For the cashew cream:
Combine half the cashews and half the water in the bowl of a blender and mix for
one minute. Add the remaining water and half the remaining cashews and mix for
3 more minutes, or until any large chunks are ground up.
Let the liquid settle, unplug the machine and carefully check the thickness of
the liquid. If the liquid is smooth and very thick, reserve remaining cashews
for another purpose. Otherwise, plug the blender back in, add the remaining cashews
and min 4-5 minutes more. Turn the blender off, scrape down the sides of the bowl
and mix another minute.
Unplug again and test the liquid. If it is still gritty, process until it is quite
smooth. When cream is smooth, turn off the blender and measure out 3/4 cup of
the cashew cream and set it aside at room temperature.
Place the chocolate in a clean, dry, stainless steel bowl. Set the bowl over a
small pan of water heated to just below simmering.
For the ganache:
Stir the chocolate occasionally and leave over heat until almost all of it has
melted. Turn off the flame and quickly take the chocolate away from the stove
(try not to let any steam get into it).
Let the chocolate cool until the bowl is no longer hot to the touch.
Gently stir in the cashew cream, stirring constantly but smoothly (stirring too
hard will create air bubbles). Stir until the mixture is fully combined, with
no free-floating puddles of cashew cream.
Stir in the bourbon (if using) in the same manner.
Cover the surface of the ganache with a layer of clean plastic wrap and place
in the fridge to set for at least two hours.
When the ganache has set, get out two plates and dust them lightly with the cocoa.
Have a clean teaspoon ready.
Take the ganache out of the fridge and remove the plastic wrap. Dust your hands
lightly with cocoa.
Scoop a teaspoonful of ganache from the bowl and roll it very quickly and gently
between your hands to form a ball.
Set the truffle on one of the plates. Repeat in the same way with the remaining
If you are working in a warm room, you may need to return the ganache to the fridge
occasionally to reset it.
When done, dust the truffles well with the cocoa, cover the plates with plastic
wrap and place in the fridge or freezer. They will keep well frozen for several
weeks. (If you want to try one of the following coatings, do not dust the truffles
with cocoa. Instead, freeze them overnight and then go directly to the following
From The Washington Post
Sprinkle the hazelnuts and cocoa in separate flat dishes (cake pans work well).
In a bowl that has been set over a pan of barely simmering water, melt the semi-sweet
chocolate and the vegetable oil, stirring gently until smooth.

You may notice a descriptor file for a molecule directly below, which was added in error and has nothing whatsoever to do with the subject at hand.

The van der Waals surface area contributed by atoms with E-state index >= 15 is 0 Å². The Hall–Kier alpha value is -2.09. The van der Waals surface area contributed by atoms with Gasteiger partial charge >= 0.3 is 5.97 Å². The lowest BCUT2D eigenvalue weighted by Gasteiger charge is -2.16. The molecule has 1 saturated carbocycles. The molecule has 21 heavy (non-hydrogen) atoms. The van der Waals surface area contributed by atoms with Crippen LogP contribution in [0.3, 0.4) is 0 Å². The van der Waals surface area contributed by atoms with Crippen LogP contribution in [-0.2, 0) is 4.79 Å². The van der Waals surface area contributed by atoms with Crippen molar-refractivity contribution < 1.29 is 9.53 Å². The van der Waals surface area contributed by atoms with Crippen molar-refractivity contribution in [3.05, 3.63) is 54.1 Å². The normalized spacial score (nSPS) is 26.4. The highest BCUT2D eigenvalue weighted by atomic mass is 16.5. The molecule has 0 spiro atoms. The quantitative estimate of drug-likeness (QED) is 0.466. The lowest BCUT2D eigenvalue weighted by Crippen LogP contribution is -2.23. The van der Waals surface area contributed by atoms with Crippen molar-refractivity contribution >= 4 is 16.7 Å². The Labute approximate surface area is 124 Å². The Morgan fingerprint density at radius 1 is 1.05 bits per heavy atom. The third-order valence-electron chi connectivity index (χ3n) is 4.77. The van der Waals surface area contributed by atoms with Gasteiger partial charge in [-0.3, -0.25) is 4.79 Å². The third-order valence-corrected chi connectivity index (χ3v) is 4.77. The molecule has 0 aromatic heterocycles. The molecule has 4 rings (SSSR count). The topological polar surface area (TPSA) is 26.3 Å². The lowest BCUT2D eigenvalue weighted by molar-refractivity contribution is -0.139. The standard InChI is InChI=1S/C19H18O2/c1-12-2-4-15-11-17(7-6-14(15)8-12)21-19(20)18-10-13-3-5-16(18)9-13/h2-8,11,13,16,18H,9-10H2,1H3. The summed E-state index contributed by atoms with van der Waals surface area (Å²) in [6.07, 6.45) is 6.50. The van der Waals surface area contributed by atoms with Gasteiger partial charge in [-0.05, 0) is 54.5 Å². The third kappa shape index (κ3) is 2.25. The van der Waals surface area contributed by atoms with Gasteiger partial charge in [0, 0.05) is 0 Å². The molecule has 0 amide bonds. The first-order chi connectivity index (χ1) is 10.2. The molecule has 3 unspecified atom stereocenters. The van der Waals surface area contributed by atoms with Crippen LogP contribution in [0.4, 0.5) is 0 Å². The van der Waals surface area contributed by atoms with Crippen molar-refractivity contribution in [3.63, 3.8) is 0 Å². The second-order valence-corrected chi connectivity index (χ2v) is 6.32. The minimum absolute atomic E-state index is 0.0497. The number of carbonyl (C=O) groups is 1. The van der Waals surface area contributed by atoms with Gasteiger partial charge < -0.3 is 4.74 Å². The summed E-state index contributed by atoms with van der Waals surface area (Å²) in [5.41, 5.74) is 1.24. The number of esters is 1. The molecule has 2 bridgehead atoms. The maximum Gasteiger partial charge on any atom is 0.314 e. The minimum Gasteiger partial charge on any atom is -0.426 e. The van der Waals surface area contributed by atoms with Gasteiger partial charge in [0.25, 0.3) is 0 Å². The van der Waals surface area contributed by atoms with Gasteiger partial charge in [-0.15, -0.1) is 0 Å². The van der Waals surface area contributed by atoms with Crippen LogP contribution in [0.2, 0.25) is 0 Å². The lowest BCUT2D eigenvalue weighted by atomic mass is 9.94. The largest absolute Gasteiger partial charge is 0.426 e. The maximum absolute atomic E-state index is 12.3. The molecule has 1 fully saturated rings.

Do not let the chocolate get hot. It should be warm enough so that if you smeared
some on your skin, it would be comfortable (since that's exactly what you're going
Line another baking sheet with waxed paper and keep it nearby.
Remove the chocolate from the heat.
Make sure your hands are very clean.
Here comes the fun part: With a spatula in one hand, smear the palm of your other
hand with 2 or 3 tablespoons of the melted chocolate.
Pick up one of the chocolate truffles, and using your fingertips, roll it around
to coat it with chocolate, and drop it onto the waxed paper.
The initial amount of chocolate in your hand should do nicely for the first three
or four truffles; smear on more as you go, until all of the chocolate balls have
The chocolate truffles should set up quickly against their cold insides. If not,
slide the truffles into the freezer for a few minutes. (Yes, you will be standing
there with chocolate on your palm. If you are compulsive, scrape it off and wash
your hands; otherwise, hang in there for those few moments. Don't lick it off!
You still need it.
If the chocolate has cooled, place it back over the simmering water to warm it.
Remove the truffles from the freezer and decide how many plain truffles you want,
how many rolled in cocoa, how many rolled in hazelnuts. (All the truffles are
coated in chocolate a second time. The plain ones are then finished, the rest
are then rolled either in hazelnuts or cocoa.)
Start with the plain ones. Repeat the smear-and-roll process, again dropping them
on the waxed paper.
Do the cocoa ones next: After rolling the truffle in in your chocolated palm,
drop it onto the cocoa and give the plate or pan a shake to coat the truffle.
Do the equivalent with the hazelnuts for the hazelnut-covered truffles.
Again, if your work area is warm, place the truffles in the fridge (no need for
the freezer this time) for several minutes to set them up.
Before serving, gently shake the cocoa-coated truffles in a mesh strainer to remove
any excess cocoa.
To serve, place the truffles in colorful candy cups. Store them in a cool place,
where they will keep for several weeks. The truffles freeze well, too, although
they are better frozen with just the "innards" and coated fresh as needed.